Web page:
I’m very curious to see where the series will go from here. I did some research and King George passes away in January, 1936. Our story here ends in spring 1935. We all know from history class and The King’s Speech that the Prince of Wales abdicates the throne to marry Wallis Simpson, and shortly(ish) after World War II breaks out. Will the series continue once the Prince and “that woman” are married? It’s such a plot point that I hope it doesn’t. However, it would be interesting to see what Georgie and Darcy get up to during World War II. I imagine all kinds of spying missions…

Wonder Woman

I’ve been on a bit of a superhero kick recently. My husband got me hooked on Arrow and The Flash, we watched all the Avengers movies in order recently (although we still haven’t seen the newest Spiderman), and we saw Wonder Woman of course. One of Book Riot’s challenges is to read a Superhero Comic with a female lead, so a Wonder Woman story was the obvious choice. Having seen the movie I knew a tiny bit about Wonder Woman’s story but still had to google various characters. Also, since Arrow and The Flash are in the D.C. Universe I kept trying to make connections there that didn’t exist.

I’m glad I read Wonder Woman: Volume One: The Lies, but I can’t say I really enjoyed it. First off, the story is super confusing since Diana doesn’t know what is a true memory anymore and what is legend and what is someone sabotaging her memory. So as readers, especially someone new to the storyline, I had no idea either. Which is mostly fine, but then we never find out! I know the story has to continue on to the next volume, but some closure would be nice.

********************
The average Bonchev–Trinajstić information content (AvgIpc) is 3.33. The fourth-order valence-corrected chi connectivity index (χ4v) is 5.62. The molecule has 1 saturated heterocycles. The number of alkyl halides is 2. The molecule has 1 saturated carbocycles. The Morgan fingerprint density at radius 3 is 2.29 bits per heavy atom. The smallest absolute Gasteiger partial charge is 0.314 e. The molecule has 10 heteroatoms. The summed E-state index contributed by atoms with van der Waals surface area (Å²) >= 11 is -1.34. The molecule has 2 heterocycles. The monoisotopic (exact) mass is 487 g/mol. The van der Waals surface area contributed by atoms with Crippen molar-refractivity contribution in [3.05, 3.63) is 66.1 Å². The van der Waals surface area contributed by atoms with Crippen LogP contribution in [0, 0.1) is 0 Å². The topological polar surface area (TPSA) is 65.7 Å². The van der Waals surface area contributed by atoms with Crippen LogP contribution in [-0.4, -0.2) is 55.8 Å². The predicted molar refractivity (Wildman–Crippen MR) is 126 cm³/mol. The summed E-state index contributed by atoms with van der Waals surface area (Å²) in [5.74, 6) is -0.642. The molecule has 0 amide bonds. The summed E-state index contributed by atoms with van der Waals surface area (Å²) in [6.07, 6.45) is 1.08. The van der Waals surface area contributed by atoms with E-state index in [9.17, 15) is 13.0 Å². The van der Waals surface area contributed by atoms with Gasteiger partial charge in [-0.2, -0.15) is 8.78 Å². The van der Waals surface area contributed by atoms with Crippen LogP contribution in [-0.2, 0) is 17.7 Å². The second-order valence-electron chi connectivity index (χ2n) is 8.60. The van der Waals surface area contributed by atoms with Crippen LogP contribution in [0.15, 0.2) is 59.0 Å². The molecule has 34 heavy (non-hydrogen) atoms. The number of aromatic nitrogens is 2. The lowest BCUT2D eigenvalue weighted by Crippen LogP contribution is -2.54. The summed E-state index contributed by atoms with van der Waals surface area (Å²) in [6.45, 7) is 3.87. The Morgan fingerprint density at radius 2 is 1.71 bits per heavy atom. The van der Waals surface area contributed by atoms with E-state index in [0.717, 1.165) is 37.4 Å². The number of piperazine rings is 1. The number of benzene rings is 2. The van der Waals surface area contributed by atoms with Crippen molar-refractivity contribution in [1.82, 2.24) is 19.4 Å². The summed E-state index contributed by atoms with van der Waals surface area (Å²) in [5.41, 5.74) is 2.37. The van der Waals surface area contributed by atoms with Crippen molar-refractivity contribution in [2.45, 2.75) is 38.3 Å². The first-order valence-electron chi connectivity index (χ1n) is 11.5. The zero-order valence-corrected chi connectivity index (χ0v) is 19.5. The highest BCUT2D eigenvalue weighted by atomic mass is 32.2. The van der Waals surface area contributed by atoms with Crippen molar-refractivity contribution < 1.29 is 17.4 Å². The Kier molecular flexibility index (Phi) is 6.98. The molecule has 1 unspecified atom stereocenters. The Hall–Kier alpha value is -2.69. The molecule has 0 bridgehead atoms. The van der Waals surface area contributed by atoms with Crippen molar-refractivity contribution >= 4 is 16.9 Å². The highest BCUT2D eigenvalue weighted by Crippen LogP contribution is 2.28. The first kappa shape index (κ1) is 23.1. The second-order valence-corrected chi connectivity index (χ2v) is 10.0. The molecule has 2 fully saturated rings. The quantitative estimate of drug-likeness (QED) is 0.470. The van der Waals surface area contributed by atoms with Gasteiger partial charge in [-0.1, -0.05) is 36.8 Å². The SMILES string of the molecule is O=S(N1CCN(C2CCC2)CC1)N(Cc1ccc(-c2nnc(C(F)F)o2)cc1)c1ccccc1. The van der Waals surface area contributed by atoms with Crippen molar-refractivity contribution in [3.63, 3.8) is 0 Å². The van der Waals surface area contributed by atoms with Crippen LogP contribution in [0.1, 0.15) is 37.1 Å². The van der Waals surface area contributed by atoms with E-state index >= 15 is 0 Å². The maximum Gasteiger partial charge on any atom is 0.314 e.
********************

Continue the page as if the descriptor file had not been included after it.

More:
Lastly, I didn’t realize that comics often have different artists, so throughout the volume the art changed and the characters looked different. It wasn’t hugely problematic, but it was annoying.

Book Riot Reading Challenge: A superhero comic with a female lead

Popsugar Reading Challenge: A book becoming a movie in 2017

The Romance Reader’s Guide to Life

I can’t quite pinpoint why this book took me so long to read. At one point I even marked at DNF on Goodreads. For one thing, it is slightly more violent than I had expected. Somehow I must have missed the murder portion of the book blurb. With that said, it isn’t a particularly violent book, just different than I had expected. Pretty sure I saw the pretty cover, read “pirate,” and skipped the rest of the description.

The Romance Reader’s Guide to Life by Sharon Pywell centers around two sisters- Lilly and Neave (which I never really figured out how to pronounce)- who are very close and very different. Lilly is flighty and interested in fun while Neave is awkward and prefers spending time with books to people, especially The Pirate Lover, a romance novel she took from an elderly neighbor.

As the two sisters grow older they start their own cosmetics business, in the same vein as Mary Kay and Avon, and Lilly finds herself involved with a charming and manipulative man. When she dies, it’s up to dead Lilly in the beyond, with the help of the old faithful family dog, to save Neave.